Questioner — Would you agree that the politicians of the 1890s were, by their use of the people, trying to avoid the problems of the six separate colonies; to escape the local limitations that had been imposed on the first constitution by the narrower, sectional interests of the six colonial parliaments?
Professor Macintyre — Yes, I suppose that is true. The preamble talks about the people and then it elaborates by referring to the colonies except for Western Australia. It is the people who are agreeing to unite in an indissoluble Commonwealth. But it is true to say that when one reads through the federation debates, the states-righters are the ones most uneasy with notions of citizenship and probably uneasy also with notions of the people except, as I have suggested, in so far as ‘the people’ are then given a particular meaning which excludes the racial minorities. The two colonies most reluctant to become part of the Commonwealth were Western Australia and Queensland. They were then both relatively small; they were also colonies with very large populations of indigenous people; and they were colonies in which race relations were poor. So they were suspicious of a Commonwealth on a number of levels and in most cases they were fairly suspicious of the language of citizenship and the people.
Questioner — Today it is more and more difficult to divorce the idea of politics and party politics, so that party is almost the public definition of politician. This contributes greatly to the disparagement of politicians which we see also in the question of who will be the head of state and how he or she will be elected. This question of how we might take the party out of the politician without leaving the politician out altogether relates to the 1890s—was Quick’s scheme intended to separate colonial party politics or to get the politicians out of their separate colonial contexts?
Professor Macintyre — Essentially, I think that the Quick device relied on the realisation that federalists had gone to Sydney and prepared a constitution, and once they took it back to six legislatures, every one of them took a different attitude towards it. The project quickly bogged down in a series of arguments that were very difficult to correlate, much less resolve. Quick’s idea was that if you started the process anew and elected delegates, as opposed to having them appointed by the Parliament, then they would have a greater mandate, and if the colonial parliaments agreed in advance that they would submit the work of that convention to a referendum, then federalists could maintain a momentum that would enable them to overcome the uncooperativeness of the colonial legislatures. It was not a process, obviously, in which politicians disappeared. They were there at Corowa, they were there at the conventions, they were there on the hustings when the referenda were being argued—but they were speaking with an enlarged authority of the people.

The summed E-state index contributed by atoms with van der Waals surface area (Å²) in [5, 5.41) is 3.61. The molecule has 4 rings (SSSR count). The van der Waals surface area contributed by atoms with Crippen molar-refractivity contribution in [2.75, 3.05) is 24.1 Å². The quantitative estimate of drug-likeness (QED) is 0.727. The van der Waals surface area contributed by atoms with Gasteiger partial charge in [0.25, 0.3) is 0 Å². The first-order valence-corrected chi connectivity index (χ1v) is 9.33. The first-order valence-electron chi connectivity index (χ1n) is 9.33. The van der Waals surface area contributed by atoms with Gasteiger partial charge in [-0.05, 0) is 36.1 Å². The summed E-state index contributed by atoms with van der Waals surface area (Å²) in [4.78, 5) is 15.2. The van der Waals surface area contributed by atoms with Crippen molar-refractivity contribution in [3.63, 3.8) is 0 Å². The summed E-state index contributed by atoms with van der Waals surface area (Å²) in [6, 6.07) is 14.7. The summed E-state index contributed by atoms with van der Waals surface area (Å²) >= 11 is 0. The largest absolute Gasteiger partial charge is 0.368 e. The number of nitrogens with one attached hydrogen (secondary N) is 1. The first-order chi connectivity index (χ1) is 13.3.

And I agree with you that there is that deep fear of party now, as then. In the tradition of civic discourse that people used in the nineteenth century, in so far as they used it in Australia in the nineteenth century, citizenship was seen to involve setting aside your particular identity in order to be able to meet with others in the public sphere—that distinction between the public and the private was vital. You had to cast off potentially divisive things such as your denominational adherence in order that you could perform your duty as a citizen. In that same terminology, party was seen as one of the sectional identities that interfered with the playing out of citizenship. There was a great suspicion of party, at a time when the very recognition of parties was still occurring.
The story for me is that the Australian colonists having rapidly achieved self-government in the 1850s, having created a very advanced system of democracy, and having thought about the extension of suffrage and payment of members of Parliament, regular elections and so on, were not at all happy with the results. Very quickly they moved from thinking of an unresponsive governor or administration as the source of their problems to thinking about those ratbags they sent off to Macquarie Street or Spring Street, and so that became thought of as a process of politics. There were some people who resisted it. George Higinbotham, that idealistic nineteenth century liberal, when he went to the Supreme Court of Victoria, at one stage said that just because a man becomes a judge, he does not become a political eunuch. He recognised that the various arms of government were all performing political work. ‘Why do you deprecate politics?’ was the question he asked fellow colonists. Politics is necessary; if you deprecate it then your expectations of it will be low. But, as I say, it became fixed very rapidly with the advent of self-government, even before the federal process.